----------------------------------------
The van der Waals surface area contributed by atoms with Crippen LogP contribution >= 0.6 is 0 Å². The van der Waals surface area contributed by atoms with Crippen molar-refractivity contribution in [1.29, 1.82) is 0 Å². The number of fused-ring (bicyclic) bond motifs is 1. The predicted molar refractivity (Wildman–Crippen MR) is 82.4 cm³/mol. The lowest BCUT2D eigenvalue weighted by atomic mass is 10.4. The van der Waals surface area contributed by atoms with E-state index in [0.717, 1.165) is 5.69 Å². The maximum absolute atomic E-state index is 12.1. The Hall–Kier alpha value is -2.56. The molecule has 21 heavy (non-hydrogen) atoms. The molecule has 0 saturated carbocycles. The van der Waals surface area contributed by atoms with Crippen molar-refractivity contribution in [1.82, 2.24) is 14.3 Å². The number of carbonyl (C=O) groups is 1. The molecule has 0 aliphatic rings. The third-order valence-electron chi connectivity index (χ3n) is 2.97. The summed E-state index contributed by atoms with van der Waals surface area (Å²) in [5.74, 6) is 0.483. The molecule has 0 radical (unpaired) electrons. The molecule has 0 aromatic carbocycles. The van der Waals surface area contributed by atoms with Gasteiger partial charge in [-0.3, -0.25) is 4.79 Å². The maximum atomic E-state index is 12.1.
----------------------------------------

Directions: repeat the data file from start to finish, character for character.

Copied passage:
The van der Waals surface area contributed by atoms with Crippen LogP contribution >= 0.6 is 0 Å². The van der Waals surface area contributed by atoms with Crippen molar-refractivity contribution in [1.29, 1.82) is 0 Å². The number of fused-ring (bicyclic) bond motifs is 1. The predicted molar refractivity (Wildman–Crippen MR) is 82.4 cm³/mol. The lowest BCUT2D eigenvalue weighted by atomic mass is 10.4. The van der Waals surface area contributed by atoms with E-state index in [0.717, 1.165) is 5.69 Å². The maximum absolute atomic E-state index is 12.1. The Hall–Kier alpha value is -2.56. The molecule has 21 heavy (non-hydrogen) atoms. The molecule has 0 saturated carbocycles. The van der Waals surface area contributed by atoms with Crippen molar-refractivity contribution in [1.82, 2.24) is 14.3 Å². The number of carbonyl (C=O) groups is 1. The molecule has 0 aliphatic rings. The third-order valence-electron chi connectivity index (χ3n) is 2.97. The summed E-state index contributed by atoms with van der Waals surface area (Å²) in [5.74, 6) is 0.483. The molecule has 0 radical (unpaired) electrons. The molecule has 0 aromatic carbocycles. The van der Waals surface area contributed by atoms with Gasteiger partial charge in [-0.3, -0.25) is 4.79 Å². The maximum atomic E-state index is 12.1.